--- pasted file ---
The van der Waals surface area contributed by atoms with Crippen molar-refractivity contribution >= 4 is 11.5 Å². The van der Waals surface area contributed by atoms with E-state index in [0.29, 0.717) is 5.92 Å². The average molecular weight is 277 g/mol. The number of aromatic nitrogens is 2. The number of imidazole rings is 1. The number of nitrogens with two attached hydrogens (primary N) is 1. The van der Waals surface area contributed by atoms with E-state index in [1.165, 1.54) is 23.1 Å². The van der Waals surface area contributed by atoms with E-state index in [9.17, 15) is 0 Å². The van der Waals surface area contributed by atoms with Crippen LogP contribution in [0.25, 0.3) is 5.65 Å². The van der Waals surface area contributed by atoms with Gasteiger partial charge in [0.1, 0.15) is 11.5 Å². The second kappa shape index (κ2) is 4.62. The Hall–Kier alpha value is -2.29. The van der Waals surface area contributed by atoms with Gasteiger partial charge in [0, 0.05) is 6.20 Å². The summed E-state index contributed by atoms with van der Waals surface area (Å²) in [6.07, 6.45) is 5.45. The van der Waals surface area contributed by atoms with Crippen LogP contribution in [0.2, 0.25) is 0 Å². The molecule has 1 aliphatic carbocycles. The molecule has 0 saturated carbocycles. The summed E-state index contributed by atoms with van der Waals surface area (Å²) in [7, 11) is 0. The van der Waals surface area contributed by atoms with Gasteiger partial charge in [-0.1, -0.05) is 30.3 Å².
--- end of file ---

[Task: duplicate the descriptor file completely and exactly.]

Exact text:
The van der Waals surface area contributed by atoms with Crippen molar-refractivity contribution >= 4 is 11.5 Å². The van der Waals surface area contributed by atoms with E-state index in [0.29, 0.717) is 5.92 Å². The average molecular weight is 277 g/mol. The number of aromatic nitrogens is 2. The number of imidazole rings is 1. The number of nitrogens with two attached hydrogens (primary N) is 1. The van der Waals surface area contributed by atoms with E-state index in [1.165, 1.54) is 23.1 Å². The van der Waals surface area contributed by atoms with E-state index in [9.17, 15) is 0 Å². The van der Waals surface area contributed by atoms with Crippen LogP contribution in [0.25, 0.3) is 5.65 Å². The van der Waals surface area contributed by atoms with Gasteiger partial charge in [0.1, 0.15) is 11.5 Å². The second kappa shape index (κ2) is 4.62. The Hall–Kier alpha value is -2.29. The van der Waals surface area contributed by atoms with Gasteiger partial charge in [0, 0.05) is 6.20 Å². The summed E-state index contributed by atoms with van der Waals surface area (Å²) in [6.07, 6.45) is 5.45. The van der Waals surface area contributed by atoms with Crippen LogP contribution in [0.2, 0.25) is 0 Å². The molecule has 1 aliphatic carbocycles. The molecule has 0 saturated carbocycles. The summed E-state index contributed by atoms with van der Waals surface area (Å²) in [7, 11) is 0. The van der Waals surface area contributed by atoms with Gasteiger partial charge in [-0.1, -0.05) is 30.3 Å².